My recommendation would be to avoid seeking extensions in the Proposals altogether, but instead leave them until the first progress report is due. Of course, if an Administrator has to convene a general meeting (or deal with business by correspondence) at a time other than the Para 51 meeting, this will attract some additional costs, but if the request is made at the time of the statutorily-required 6-month progress report, those additional costs are relatively small, aren’t they?
Complaints-handling was covered at both the ICAEW and the IPA roadshow, which I suspect has as much, if not more, to do with the likely pressure from the Insolvency Service on RPBs as it has with any perceived extent of failings on the part of IPs.
Both Allison and Caroline covered the need to explain how complaints can be made to the Complaints Gateway, although I do feel that generally RPBs have not done much to publicise their “requirements”. The only guidance I’ve seen is on the ICAEW’s blog – http://www.ion.icaew.com/insolvencyblog/post/Launch-of-the-insolvency-complaints-gateway – that refers to the need to disclose the Gateway to anyone who wants to complain and in engagement terms, if they refer to the firm’s complaints procedure. This blog also stated that there was no need to inform creditors of existing cases, which leaves me wondering what the expectation is to communicate with creditors generally on post-Gateway cases. Given the Insolvency Service’s emphasis on the Gateway, I am a little surprised that the RPBs seem to be relying on some kind of process of osmosis to get the message of their expectations out to IPs.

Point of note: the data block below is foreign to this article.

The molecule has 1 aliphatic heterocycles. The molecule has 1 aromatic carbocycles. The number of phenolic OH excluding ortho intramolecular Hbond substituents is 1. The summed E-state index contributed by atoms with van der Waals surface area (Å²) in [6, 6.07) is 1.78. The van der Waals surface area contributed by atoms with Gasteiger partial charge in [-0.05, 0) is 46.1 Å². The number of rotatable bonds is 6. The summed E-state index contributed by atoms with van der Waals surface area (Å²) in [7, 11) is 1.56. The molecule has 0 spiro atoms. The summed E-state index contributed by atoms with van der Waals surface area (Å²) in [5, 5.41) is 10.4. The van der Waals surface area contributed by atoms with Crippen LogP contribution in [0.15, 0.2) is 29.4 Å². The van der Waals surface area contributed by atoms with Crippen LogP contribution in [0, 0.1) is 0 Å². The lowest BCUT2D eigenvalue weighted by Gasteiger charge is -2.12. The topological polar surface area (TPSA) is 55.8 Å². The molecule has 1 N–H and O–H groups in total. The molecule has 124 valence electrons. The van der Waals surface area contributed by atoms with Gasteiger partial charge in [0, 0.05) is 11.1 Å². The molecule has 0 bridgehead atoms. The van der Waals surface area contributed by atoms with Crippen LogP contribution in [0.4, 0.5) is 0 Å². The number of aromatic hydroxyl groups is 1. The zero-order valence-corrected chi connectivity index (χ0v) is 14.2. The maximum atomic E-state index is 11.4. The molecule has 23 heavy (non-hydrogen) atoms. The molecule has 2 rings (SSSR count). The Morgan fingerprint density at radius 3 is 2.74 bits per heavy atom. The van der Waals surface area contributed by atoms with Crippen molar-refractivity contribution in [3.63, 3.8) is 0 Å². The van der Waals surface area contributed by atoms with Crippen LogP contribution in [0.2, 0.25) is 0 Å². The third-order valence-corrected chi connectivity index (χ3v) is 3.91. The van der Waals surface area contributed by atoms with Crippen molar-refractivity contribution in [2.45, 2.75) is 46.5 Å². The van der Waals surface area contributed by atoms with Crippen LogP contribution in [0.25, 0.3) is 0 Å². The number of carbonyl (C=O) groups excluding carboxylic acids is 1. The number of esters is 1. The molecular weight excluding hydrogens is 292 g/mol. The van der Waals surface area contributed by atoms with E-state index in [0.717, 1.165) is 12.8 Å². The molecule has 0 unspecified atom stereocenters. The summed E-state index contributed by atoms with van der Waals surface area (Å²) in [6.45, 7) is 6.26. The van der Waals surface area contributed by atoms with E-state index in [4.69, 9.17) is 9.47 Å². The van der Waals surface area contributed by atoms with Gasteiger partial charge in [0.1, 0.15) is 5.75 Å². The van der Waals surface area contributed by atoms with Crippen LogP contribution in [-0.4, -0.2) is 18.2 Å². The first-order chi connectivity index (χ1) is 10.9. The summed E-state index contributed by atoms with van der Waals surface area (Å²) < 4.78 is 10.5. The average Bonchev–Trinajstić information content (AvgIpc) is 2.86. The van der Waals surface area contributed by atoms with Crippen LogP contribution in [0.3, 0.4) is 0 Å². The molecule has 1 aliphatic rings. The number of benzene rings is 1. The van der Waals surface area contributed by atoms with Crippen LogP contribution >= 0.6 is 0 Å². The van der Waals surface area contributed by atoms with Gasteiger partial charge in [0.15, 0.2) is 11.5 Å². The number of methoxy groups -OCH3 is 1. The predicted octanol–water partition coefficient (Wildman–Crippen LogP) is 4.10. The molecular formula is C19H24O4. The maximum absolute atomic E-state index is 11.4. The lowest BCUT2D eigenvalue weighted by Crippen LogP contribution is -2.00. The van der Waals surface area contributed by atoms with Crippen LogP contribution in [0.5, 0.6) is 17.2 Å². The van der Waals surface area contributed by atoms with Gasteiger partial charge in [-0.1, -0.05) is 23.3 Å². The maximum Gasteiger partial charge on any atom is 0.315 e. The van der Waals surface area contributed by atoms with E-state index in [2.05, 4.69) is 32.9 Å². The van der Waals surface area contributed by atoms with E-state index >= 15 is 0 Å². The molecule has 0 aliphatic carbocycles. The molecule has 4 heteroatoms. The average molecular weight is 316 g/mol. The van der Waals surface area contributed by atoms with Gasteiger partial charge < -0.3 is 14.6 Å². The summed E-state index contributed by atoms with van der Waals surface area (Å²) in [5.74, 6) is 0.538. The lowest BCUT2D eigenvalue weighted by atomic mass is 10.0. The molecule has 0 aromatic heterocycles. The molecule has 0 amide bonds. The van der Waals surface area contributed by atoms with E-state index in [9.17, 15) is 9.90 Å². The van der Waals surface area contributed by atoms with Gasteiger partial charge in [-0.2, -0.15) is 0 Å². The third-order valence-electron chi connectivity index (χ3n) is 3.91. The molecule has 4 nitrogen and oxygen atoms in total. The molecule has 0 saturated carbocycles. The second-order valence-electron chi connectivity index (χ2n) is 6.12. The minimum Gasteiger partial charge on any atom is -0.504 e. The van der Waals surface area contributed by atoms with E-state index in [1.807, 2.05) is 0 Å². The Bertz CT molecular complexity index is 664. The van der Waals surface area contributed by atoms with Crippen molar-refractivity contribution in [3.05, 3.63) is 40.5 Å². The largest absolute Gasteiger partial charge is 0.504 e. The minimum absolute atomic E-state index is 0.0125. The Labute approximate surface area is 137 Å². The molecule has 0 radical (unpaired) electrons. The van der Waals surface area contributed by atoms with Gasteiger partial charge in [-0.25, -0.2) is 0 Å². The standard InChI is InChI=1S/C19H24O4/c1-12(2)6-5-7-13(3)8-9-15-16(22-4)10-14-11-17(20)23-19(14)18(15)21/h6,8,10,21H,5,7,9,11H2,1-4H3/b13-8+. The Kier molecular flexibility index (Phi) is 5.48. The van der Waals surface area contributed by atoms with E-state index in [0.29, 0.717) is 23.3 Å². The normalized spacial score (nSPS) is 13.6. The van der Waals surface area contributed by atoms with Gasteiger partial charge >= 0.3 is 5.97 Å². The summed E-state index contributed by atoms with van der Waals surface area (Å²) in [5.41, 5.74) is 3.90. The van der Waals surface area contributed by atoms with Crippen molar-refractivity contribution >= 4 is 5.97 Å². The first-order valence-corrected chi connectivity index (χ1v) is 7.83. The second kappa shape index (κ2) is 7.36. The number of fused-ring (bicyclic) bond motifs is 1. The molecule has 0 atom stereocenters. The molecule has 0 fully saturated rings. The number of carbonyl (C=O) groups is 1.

From the two roadshows that I attended, I sense that there is a general expectation that IPs’ websites will display details of the Gateway (although I hope that the RPBs will take a proportionate approach, given that some smaller practices’ websites are little more than a homepage). I do not get the sense that the RPBs expect the Gateway’s details to be added to circulars to creditors generally, but only that they should be included in any correspondence with (potential) complainants.